In today’s NBA, the vibe is different. There is a “we’re all in a fraternity” feel among players, many of whom have known each other since AAU and other high school events. Guys don’t make plays that could injure another player, and after the game everybody shakes hands and moves on.
The Bad Boy Pistons were not that way.
The two-time champions were eliminated from the playoffs by Jordan’s Bulls in the 1991 playoffs, and they walked off the court without shaking hands. It sparked controversy then and, thanks to The Last Dance documentary, that controversy sparked again on Monday.
Isiah Thomas, the Pistons’ leading scorer, said in the documentary he looked back with regret.
“We were coming down, Michael Jordan was coming up, and in coming up, you have certain emotions; and in coming down as champions, you have certain emotions… Looking back, over the years, had we had the opportunity to do it all over again, I think all of us would make a different decision.”
Thirty years later, Jordan was having none of it.
“Whatever [Thomas] says now, you know it wasn’t his true actions then. He’s had time to think about it. Or, the reaction of the public, that’s kind of changed his perspective of it. You can show me anything you want. There’s no way you can convince me he wasn’t an a******.”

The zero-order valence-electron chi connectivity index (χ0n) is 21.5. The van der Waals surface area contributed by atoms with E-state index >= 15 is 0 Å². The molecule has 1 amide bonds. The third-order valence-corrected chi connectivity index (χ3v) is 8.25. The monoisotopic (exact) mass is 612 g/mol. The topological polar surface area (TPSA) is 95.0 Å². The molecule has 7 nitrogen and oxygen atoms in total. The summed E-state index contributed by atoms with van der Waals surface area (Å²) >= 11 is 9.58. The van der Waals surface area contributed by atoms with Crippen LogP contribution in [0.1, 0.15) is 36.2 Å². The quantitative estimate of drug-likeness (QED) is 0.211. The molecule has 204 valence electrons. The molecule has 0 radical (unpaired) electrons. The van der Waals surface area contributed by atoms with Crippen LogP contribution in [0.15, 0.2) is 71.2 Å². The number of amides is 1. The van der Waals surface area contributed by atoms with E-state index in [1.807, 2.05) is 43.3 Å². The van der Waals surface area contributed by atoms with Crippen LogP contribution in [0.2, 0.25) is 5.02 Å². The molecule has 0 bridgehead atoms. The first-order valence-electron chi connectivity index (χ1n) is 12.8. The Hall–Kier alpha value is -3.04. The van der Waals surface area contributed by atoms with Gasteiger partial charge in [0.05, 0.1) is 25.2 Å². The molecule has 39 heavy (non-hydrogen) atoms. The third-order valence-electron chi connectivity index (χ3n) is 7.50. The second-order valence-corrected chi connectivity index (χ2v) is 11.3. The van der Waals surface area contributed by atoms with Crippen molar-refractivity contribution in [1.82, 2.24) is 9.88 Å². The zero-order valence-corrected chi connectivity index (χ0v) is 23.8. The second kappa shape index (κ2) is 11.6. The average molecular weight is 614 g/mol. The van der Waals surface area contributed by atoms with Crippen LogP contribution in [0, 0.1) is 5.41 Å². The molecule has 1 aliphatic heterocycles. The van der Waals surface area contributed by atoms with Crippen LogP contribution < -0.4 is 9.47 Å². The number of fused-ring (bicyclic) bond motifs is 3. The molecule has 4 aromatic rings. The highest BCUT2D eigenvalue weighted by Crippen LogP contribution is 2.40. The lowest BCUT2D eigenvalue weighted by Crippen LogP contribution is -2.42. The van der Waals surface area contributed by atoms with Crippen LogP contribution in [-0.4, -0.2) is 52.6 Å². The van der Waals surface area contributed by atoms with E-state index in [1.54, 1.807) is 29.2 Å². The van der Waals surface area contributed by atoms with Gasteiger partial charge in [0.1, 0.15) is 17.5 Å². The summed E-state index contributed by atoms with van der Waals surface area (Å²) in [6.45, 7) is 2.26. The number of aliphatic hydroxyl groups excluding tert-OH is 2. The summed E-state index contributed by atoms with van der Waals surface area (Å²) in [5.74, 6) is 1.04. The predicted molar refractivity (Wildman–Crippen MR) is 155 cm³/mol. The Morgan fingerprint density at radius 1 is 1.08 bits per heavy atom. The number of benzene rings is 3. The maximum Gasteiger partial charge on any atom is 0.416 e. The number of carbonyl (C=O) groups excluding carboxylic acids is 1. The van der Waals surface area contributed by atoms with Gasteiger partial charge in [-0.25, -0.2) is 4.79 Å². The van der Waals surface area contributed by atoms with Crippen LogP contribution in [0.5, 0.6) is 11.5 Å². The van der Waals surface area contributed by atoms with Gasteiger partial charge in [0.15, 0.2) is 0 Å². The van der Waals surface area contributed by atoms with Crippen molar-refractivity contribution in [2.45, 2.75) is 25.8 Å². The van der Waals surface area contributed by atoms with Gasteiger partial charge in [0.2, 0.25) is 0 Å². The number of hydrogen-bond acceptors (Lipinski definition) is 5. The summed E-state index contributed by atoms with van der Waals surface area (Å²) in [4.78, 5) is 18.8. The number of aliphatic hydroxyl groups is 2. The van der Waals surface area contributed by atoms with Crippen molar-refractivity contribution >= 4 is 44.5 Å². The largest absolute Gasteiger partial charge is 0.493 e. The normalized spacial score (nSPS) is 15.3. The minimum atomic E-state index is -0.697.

Bill Laimbeer has no such regrets. The Pistons big man called the Bulls “whiners” and said this to Rachel Nichols on ESPN’s The Jump.
“Why would I regret it now today? I don’t care what the media says about me. I never did. If I did, I’d be a basket case, especially back then. I was about winning basketball games and winning championships and did whatever I had to do to get the most out of my ability and our team — and we did. At the end of the day, we’re called world champions.”
Being all about winning championships, being about getting the most out of yourself, is not mutually exclusive with handling losses with some grace and dignity. You can play all out, be frustrated with a loss, and still shake the winner’s hand. To not do so speaks more about the person than the situation.
The Pistons then — and clearly some of them now — felt walking off the court was in line with the “bad boy” nature of the team. If so, it’s good the game and players have evolved from that.